And a patina does not equate to no rust ever. My GEC#33 had a heavy natural patina and has rusted. I'm guessing though that it would have been worse brand new.
  15. rachet197


    Jul 16, 2011
    I have butchered two deer with old hickory knives (it will be five this year), and they are as bright as when I got them.......:confused:

    I might have to hide the minerial oil, rem-oil, and wd-40.:p
  16. herektir


    Aug 27, 2010
    It is a little protection from rust not alot. Meaning i can use my knife for something and not have to wipe it off right away if its already has a layer of FeO. Bare steel blade may start rusting in 2 hours in a humid environment while one with a patina could go half a day for example. Many good stainless blades would sit there happy and spot free for a week or 2 or.. however long depending on alloys.

    In use i oil the pivots, not the blades as they dont rust on me but then i dont seem to have very acidic sweat or skin oils.
  17. jon_slider


    Aug 24, 2010
    I have not noticed any damage to the Ebony. In fact, I think there is potentially a slight ebonizing effect. But I think it is safer not to vinegar the handles. Im just brave, or ignorant, or both. http://www.instructables.com/id/Ebonizing-Wood-Study/?ALLSTEPS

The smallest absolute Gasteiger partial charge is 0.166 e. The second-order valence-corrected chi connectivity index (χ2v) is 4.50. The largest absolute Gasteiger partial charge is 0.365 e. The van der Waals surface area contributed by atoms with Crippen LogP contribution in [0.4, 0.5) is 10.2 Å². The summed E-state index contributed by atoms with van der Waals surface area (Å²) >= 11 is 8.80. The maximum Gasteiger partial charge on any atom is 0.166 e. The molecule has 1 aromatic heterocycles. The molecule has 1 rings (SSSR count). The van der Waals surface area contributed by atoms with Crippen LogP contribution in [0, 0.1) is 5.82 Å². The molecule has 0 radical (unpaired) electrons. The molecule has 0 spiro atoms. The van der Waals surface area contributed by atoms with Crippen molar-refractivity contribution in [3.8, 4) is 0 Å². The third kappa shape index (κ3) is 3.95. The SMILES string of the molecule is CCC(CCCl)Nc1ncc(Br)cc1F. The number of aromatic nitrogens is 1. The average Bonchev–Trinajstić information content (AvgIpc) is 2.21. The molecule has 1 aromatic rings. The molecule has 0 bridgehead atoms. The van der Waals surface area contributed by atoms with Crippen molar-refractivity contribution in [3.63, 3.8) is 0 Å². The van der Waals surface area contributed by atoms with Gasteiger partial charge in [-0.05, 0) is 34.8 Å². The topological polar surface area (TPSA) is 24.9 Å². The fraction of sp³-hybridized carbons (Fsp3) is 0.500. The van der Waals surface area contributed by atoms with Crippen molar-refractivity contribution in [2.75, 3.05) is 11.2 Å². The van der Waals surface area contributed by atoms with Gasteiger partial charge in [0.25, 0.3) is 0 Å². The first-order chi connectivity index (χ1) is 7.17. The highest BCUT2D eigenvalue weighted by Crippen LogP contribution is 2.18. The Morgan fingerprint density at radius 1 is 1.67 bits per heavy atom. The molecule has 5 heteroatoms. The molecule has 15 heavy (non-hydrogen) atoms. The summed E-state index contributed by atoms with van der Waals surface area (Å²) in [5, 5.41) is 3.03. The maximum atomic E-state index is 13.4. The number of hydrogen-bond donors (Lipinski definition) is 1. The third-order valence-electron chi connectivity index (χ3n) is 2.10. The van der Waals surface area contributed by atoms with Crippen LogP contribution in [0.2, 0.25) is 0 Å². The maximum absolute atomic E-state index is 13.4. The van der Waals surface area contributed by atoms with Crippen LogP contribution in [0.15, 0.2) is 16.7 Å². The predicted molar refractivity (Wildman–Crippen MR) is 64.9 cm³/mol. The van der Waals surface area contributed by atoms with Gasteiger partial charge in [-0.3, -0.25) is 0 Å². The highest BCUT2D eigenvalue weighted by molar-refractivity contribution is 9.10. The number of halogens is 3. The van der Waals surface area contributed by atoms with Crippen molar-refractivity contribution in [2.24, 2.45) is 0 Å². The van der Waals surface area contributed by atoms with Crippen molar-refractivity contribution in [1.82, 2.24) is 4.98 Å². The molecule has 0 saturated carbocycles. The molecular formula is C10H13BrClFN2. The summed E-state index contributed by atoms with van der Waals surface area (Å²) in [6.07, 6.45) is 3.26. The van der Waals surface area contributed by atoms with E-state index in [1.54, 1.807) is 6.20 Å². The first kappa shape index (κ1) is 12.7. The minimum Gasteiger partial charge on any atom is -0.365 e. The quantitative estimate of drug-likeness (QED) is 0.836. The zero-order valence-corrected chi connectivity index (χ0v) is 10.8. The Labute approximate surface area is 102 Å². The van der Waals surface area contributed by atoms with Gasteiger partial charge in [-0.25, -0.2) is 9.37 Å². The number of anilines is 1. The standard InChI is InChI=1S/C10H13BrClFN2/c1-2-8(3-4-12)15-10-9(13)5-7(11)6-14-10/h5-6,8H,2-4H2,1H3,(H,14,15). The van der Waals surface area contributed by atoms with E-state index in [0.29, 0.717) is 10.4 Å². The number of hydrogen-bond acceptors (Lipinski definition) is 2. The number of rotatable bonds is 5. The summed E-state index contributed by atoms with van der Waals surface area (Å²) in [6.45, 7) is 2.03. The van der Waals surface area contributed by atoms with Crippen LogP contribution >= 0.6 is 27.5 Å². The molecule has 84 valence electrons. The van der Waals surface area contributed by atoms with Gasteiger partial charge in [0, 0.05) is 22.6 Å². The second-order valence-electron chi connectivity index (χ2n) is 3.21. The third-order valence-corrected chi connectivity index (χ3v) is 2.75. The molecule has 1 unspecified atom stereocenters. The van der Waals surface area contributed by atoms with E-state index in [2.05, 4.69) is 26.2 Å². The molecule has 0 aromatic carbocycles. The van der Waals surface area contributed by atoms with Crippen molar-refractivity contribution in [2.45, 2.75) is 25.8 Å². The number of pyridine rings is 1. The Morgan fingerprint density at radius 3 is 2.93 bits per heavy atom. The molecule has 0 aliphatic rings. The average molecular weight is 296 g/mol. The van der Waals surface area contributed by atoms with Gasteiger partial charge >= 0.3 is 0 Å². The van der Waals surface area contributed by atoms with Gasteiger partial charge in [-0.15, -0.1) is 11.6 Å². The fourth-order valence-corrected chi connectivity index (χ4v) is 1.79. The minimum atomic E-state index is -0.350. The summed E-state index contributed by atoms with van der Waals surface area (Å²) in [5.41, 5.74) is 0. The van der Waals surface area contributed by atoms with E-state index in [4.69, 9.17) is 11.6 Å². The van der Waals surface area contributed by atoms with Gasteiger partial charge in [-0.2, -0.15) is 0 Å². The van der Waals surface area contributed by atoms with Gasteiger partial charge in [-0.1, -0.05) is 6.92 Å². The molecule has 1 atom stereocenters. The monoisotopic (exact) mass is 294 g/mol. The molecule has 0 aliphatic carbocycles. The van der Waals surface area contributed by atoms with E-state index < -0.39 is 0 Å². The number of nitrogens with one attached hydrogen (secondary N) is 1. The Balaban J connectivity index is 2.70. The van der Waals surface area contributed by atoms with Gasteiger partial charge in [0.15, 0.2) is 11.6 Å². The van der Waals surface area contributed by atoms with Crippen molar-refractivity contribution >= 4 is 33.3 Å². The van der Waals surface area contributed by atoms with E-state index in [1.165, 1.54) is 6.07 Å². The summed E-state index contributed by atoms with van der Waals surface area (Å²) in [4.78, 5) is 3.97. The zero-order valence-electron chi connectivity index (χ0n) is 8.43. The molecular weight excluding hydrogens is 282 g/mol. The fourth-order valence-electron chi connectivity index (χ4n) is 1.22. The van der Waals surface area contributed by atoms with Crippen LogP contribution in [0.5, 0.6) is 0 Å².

I did a full vinegar wrap to my soupbone charlow also. There was no noticeable effect from the vinegar on the bone, but, the bone GEC uses is soaked in plastic (stabilized with acrylic), so that may limit the damage that might be caused by vinegar on raw bone. Vinegar does dissolve eggshell, so I suppose it will dissolve bone too. Do not copy me :).

    I know of one Charlow that was damaged by Charlie submerging his bone handled Charlow into boiling vinegar. He calls it old boiley.


    regarding whether patina prevents rust, maybe:

    and thanks to everyone for the kind words, I really enjoy posting pictures here.


    I recently sought confirmation from GEC regarding their use of stabilized materials. Apparently I had misunderstood an earlier conversation. GEC informs me that:
    "The only thing we use that is stabilized is Primitive Bone. All the rest of our bone is not stabilized nor are most of the woods"

    I will be preparing several delicious servings of figurative Crow, no birds will be harmed during my re-education. I apologize if anyone was misled by my earlier posts that claimed all GEC bone is stabilized. At this point I dont even know if the CheChen is stabilized or not. Feel free to just ignore anything I say until I graduate from knife materials 101, sometime next year maybe.
    Last edited: Dec 19, 2013
  18. cards94


    Jul 23, 2013
    i wonder if they thought about patinas this much years and years ago. :p
  19. Bob W

    Bob W

    Dec 31, 2000
    A natural patina will build quickly if you use and carry the knife.

    Personally, I don't care for the "forced patina" style. It just looks fake most of the time, as the patina is perfectly even and 'flat'; a well-earned patina is lumpy, random, and uneven.

  20. Pipeman


    Dec 2, 2004
    I personally think that vinegar is not a good idea on wood or bone. However I can't see it hurting if applied for a short time other than possible dye reaction. Vinegar desolves the calcium in bone and i've had it remove dye from bone.

    Best regards